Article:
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Putting Health Behind Bars

Putting Health Behind Bars

Gabe Eber, a staff attorney with the ACLU’s National Prison Project, pulls a report from his files.

The inmate, an older man suffering from diabetes and hypertension, was admitted to a Mississippi prison infirmary in a weak and confused state. In his medical record, Eber says, the prison doctor described the man as manipulative and likely malingering. After six days of worsening health, he was transferred to a hospital where he was treated for a myocardial infarction, dehydration and renal failure. He died two weeks later.

“The patient’s death wasn’t even documented in his medical record,” says Eber, JD, MPH ’02, who recently made a temporary move from the courtroom to the classroom to join the teaching team of the weeklong Health in Prisons course, which debuted this year in the School’s Summer Institutes. 

Eber, who helps to prepare class action suits to improve medical and mental health services for prisoners, sees some of the worst health care in the U.S. 

“Putting people in a closed stressful environment and ignoring their health needs is a recipe for death and, frankly, death through great suffering,” he says. “Imagine being in a cell, denied your insulin, and as a diabetic, knowing exactly what’s going to happen to you.” 

The  U.S. —the world’s largest jailer—houses more than 20% of the global prison population.

For Eber and course organizers—faculty Gilbert Burnham, MD, PhD, MS, and Leonard Rubenstein, JD, LLM—prison health care is a public health crisis that has been ignored for too long. 

“We’re talking about a population with very limited autonomy and high exposure to risks being cared for in a fragmented and disorganized system,” says Burnham, International Health professor and co-director of the Center for Refugee and Disaster Response.

The Geneva-based International Committee for the Red Cross (ICRC), which collaborates with Burnham on the Health Emergencies in Large Populations (HELP) courses, approached him with the idea of developing a course about providing health care in prisons for professionals in the corrections field and for public health professionals interested in working in this field.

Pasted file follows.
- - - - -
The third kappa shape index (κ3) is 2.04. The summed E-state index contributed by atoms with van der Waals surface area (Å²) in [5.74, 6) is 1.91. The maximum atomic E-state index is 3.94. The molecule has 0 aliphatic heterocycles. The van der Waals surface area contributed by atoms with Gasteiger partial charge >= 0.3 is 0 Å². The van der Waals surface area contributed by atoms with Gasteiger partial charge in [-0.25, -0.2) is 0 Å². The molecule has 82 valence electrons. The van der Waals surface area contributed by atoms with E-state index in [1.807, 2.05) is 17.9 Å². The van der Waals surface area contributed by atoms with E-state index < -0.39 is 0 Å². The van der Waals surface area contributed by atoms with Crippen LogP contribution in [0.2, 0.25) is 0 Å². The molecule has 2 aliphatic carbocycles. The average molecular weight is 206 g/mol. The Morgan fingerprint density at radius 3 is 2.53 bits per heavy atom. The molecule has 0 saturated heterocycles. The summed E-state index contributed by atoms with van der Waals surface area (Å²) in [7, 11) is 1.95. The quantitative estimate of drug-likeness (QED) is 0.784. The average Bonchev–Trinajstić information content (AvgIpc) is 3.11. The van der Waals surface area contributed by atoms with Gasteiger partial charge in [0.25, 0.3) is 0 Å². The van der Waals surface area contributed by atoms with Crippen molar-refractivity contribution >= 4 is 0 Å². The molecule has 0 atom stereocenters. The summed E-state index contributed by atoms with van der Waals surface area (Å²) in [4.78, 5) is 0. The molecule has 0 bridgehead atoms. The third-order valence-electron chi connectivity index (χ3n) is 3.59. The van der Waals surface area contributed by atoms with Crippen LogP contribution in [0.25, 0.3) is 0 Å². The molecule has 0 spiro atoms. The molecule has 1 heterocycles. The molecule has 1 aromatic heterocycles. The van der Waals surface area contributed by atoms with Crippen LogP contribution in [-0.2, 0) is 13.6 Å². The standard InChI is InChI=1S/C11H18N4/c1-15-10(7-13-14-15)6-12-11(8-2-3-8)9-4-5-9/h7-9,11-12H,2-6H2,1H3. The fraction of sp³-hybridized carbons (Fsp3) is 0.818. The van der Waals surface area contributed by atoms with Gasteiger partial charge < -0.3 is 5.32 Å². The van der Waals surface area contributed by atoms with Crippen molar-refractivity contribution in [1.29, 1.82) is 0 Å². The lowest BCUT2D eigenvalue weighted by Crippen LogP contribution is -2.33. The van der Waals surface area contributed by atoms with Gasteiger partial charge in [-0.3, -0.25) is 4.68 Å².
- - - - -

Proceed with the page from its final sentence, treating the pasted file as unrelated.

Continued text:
He and Rubenstein, a senior scientist at the Center for Public Health and Human Rights and faculty member at the Johns Hopkins Berman Institute of Bioethics, hope that the course is a first step in raising awareness of the issue in the public health community. They say that the class is the first of its kind in a school of public health. 

The challenges are urgent and daunting—especially in U.S. prisons and jails, which hold 2.2 million prisoners and detainees, more than 20 percent of the global prison population: caring for an aging prison population with complex health conditions, chronic disease management, mental health diagnoses, inconsistent health care standards, massive overcrowding and health concerns in connection with solitary confinement and hunger strikes. 

Rubenstein and Burnham say that the problems demand public health expertise—surveillance, data collection and analysis, and monitoring and evaluation—to develop health protocols and policy reforms, and address serious medical ethics issues. 

The course attracted 19 students from 10 countries and examined prison health from domestic and international perspectives. Instructors included medical and legal experts in prison health care from the ICRC, Hong Kong, Finland, Germany,  India, Canada, Israel, Switzerland and the U.S. 

Discussions of foreign prison systems revealed fundamental differences with the U.S. in the provision of health services.

Instructors from Israel and Switzerland explained that unlike the U.S. model, prison health care workers in their countries report to government health officials, not corrections supervisors. This clear separation of roles helps to avoid ethically questionable situations that often arise in U.S. prisons concerning the force-feeding of hunger strikers and solitary confinement cases. 

“Medical participation in force feeding undermines the doctor/patient relationship and involves health professionals as adjuncts to security officials who want to end what amount to political protests,” says Rubenstein.  “Medical care for hunger strikers should be based on … independent medical judgment and respect for patient autonomy.”

While the Health in Prisons course was developed primarily as a continuing education course for corrections health care professionals, organizers hope to soon adapt the class for the MPH curriculum. Long term, they envision a professional track in prison health as part of a degree program. 

“Improving health in prisons in the U.S. and the world calls for the same levels of expertise and resources and commitment that the public health community dedicates to other issues,” says Eber.

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